Well here’s a curly issue I blundered into today. I was trying to replicate a Postgres database from an old server to a new one using pg_dump/pg_restore and found some errors like this:
invalid byte sequence for encoding "UTF8": 0x92
After some investigation it turns out the older version of Postgres defaults to ASCII encoding of the data wheras the new version of Postgres defaults to UTF-8. Of course I would much prefer to use UTF-8 but shouldn’t those two encodings be compatible anyway? UTF-8 is supposed to be backward-compatible with ASCII.
What happened is a few non-ASCII characters got into the database. 0×92 is not a valid ASCII code. It is a code from Latin-1 encoding. This was in the database thanks to my business partner who was entering some crap into the database using a Macintosh which wasn’t following the ASCII standard so much.
So how to solve it?
First I did a plain-text export of the database on the old server
pg_dump -Fp my_database > mydatabase.sql
Then I converted the encoding to UTF-8
iconv -f 8859_1 -t UTF-8 mydatabase.sql > mydatabase.utf8.sql
Finally I imported the converted data into the database on the new server
psql my_database -f mydatabase.utf8.sql
And then I wrote a blog post so I’d remember all this next time the issue comes up.
OK, so it’s not the smallest computer ever, but at only 3mm long it is the smallest computer I’ve ever programmed. This is the PIC10F206 and yes, that’s the tip of my finger it is sitting on.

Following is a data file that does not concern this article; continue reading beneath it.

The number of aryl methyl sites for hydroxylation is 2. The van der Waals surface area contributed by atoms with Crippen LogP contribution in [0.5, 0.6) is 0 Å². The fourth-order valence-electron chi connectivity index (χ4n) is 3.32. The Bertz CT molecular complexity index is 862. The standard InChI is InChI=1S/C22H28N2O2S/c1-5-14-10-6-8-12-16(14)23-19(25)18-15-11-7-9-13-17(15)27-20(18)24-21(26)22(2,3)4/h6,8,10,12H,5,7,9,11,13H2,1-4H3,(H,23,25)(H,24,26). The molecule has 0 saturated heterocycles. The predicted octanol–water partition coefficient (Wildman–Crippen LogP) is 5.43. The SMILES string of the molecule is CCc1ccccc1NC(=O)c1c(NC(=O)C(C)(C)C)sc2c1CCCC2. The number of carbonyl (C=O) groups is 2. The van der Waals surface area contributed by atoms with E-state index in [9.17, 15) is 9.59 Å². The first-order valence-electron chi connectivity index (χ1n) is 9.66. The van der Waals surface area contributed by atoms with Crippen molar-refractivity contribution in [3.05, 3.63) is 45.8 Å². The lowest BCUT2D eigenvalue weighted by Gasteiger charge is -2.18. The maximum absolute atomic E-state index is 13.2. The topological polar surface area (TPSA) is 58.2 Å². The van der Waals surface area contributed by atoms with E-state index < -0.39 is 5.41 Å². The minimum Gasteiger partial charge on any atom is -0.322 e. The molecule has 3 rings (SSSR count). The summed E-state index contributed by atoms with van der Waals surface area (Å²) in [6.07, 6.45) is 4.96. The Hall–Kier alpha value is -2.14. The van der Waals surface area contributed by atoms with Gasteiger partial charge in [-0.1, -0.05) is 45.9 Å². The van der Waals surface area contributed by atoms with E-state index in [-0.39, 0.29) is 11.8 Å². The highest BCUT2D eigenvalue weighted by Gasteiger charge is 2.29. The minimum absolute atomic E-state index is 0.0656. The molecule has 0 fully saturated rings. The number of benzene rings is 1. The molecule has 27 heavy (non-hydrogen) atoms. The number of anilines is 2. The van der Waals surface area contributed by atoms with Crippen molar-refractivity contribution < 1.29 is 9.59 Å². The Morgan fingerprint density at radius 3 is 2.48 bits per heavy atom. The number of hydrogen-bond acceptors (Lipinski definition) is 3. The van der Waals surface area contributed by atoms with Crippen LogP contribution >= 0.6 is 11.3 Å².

This little beastie has less than 1k of memory and only runs about as fast as an Atari ST but hey, it’s a real honest-to-god computer and if you only want something simple done, it can be real useful. Oh, and it only costs 70 cents, way cheaper than the Atari.
So what did I use it for I hear you ask? well, I just needed a 40kHz oscillator with some low frequency modulation to make an ultrasonic insect repeller. You could probably do that with a couple of CMOS chips and a ceramic resonator but this solution is cheaper, smaller, uses no external components and I even have a couple of spare I/Os left over to, I don’t know, flash a light or something.
I have been building audio amplifiers for one of my clients for a while now but we’ve been having some overheating issues so I decided to go high-tech, ditch the old-school linear amp and use a class-D amp.
A class-D amp works a little differently from a traditional analogue amp in that it generates a high-frequency square wave which is pulse-width-modulated. This square wave is then put through a low-pass filter to knock the corners off it and you end up with a wave the same shape as the input wave. This is very clever because a transistor is most efficient when it is either fully off or fully on. By avoiding the linear analogue section of the transistor’s range, the power efficiency is very much improved.
After some research I decided to use the TPA3113 from Texas Instruments. I wired this thing up according to the recommended application circuit and it works pretty well. TI claim this device has a power efficiency of 87% and no heatsink is required. I have yet to properly load-test it but my initial tests are very promising.
The only drawback with this part is it’s sensitivity to power supply noise. A little ripple in the input voltage can make for some very nasty buzzing noises so I’m going to have to add some DC filtering.
This picture is of the whole board. The chip on the right is the class-D amp, the other chips are… well, I haven’t got it all working yet so I’ll leave that for a future blog post.